GRsecurity is preventing others from redistributing source code

Neal McBurnett neal at
Wed Jun 1 14:52:29 UTC 2016

I agree with RMS that it sounds like this is a GPL violation.  That also seems to agree with what you quoted from bkuhn (Brad Kuhn, president of Software Freedom Conservancy), who simply noted that we needed more details and the complaint has to be originitated by someone who does have the code and wants to distribute it.  That's quite different from your characterization of the SFC response.

And I agree that this is quite different from what Red Hat does, since they do distribute their patches.  They protect their brand via trademark, which is appropriate.

Someone who wants to open up GRsecurity patches could buy commercial support:   Elsewhere it has been said that support cost $200, but perhaps that has changed.

Thanks for noting this, and I hope we find someone who can actually make this happen, or file a legal case.

Neal McBurnett       

On Wed, Jun 01, 2016 at 02:37:51PM +0000, concernedfossdev at wrote:
> Here is RMS' response:
> Re: GRsecurity is preventing others from employing their rights under version 2 the GPL to
> redistribute source code
> Richard Stallman (May 31 2016 10:27 PM)
> [[[ To any NSA and FBI agents reading my email: please consider ]]]
> [[[ whether defending the US Constitution against all enemies, ]]]
> [[[ foreign or domestic, requires you to follow Snowden's example. ]]]
> If I understand right, this is a matter of GPL 2 on the Linux patches.
> Is that right? If so, I think GRsecurity is violating the GPL on
> Linux.
> --
> Dr Richard Stallman
> President, Free Software Foundation (,
> Internet Hall-of-Famer (
> Skype: No way! See

On Wed, Jun 01, 2016 at 02:15:46PM +0000, concernedfossdev at wrote:
> There is an important distinguishing feature: RedHat itself does release its sourcecode, albit as huge code patches rather than the little ones that are desired, but that makes the issue moot even before it would go to court.
> That is an important distinction, so these situations are not the same.
> Here the source is not released by Spengler to the public,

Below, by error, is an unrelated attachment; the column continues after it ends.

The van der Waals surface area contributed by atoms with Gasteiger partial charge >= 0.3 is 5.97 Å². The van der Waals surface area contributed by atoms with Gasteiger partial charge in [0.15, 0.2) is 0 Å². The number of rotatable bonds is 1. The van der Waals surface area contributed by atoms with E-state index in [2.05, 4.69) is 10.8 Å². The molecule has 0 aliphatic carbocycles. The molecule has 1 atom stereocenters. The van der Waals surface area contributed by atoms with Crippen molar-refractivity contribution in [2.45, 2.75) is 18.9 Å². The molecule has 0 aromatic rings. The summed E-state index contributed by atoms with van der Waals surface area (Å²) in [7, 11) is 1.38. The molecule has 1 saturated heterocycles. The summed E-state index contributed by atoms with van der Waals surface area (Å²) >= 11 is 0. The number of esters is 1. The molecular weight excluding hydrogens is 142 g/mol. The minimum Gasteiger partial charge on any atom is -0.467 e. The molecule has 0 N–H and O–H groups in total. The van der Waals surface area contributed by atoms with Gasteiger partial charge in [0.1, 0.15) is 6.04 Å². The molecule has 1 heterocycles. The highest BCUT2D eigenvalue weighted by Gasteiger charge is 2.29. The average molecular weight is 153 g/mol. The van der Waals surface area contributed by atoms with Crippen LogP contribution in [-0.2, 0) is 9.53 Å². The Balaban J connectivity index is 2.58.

> the stable patches do differ substantially from the "testing" patches
> (one feature is 5 times bigger in the closed stable patch), and 
> sublicensees are threatened to not distribute.
> Now some people are arguing that kernel patches are not derivative works;
> which would make the entire GPL even MORE worthless than it already has shown to be in practice.
> And the SFConservancy doesn't seem to give a damn,
> and #fsf and #gnu all scream to the high heavens that what spengler is doing is just fine and
> they seem to totally support him in it.
> I try to teach them that there is more to the law than their license but they won't listen.
> ----
> There is a legal term for this. It's called acting in bad faith.
> That often gets your contract nullified.
> Here there is a license grant. Spengler is acting in bad faith to frustrate its purpose.
> It does not matter if he is breaking legs, threatening to expose secrets, or threatining to raise prices to exorbidant rates, or to cease sending the patches:
> What matters is that his goal is to deny the sublicensee the right given to the sublicensee by the original licensor, and that he has obtained that goal via his actions (the threats here).
> He has frustrated the purpose of the agreement (the grant) he had with the original licensor, and thus
> the grant fails. In other words: he has violated the license.
> June 1 2016 2:02 PM, "Jonathan Corbet" <corbet at> wrote:
> > On Tue, 31 May 2016 18:47:38 +0000
> > concernedfossdev at wrote:
> > 
> >> Is this not tortious interference, on grsecurity's (Brad Spengler) part,
> >> with the quazi-contractual relationship the sublicensee has with the
> >> original licensor?
> > 
> > Unfortunately, it doesn't seem to be that way. This is essentially the
> > Red Hat approach, and that has generally been deemed to be acceptable over
> > the years.
> > 
> > jon
> > --
> > Jonathan Corbet / / corbet at

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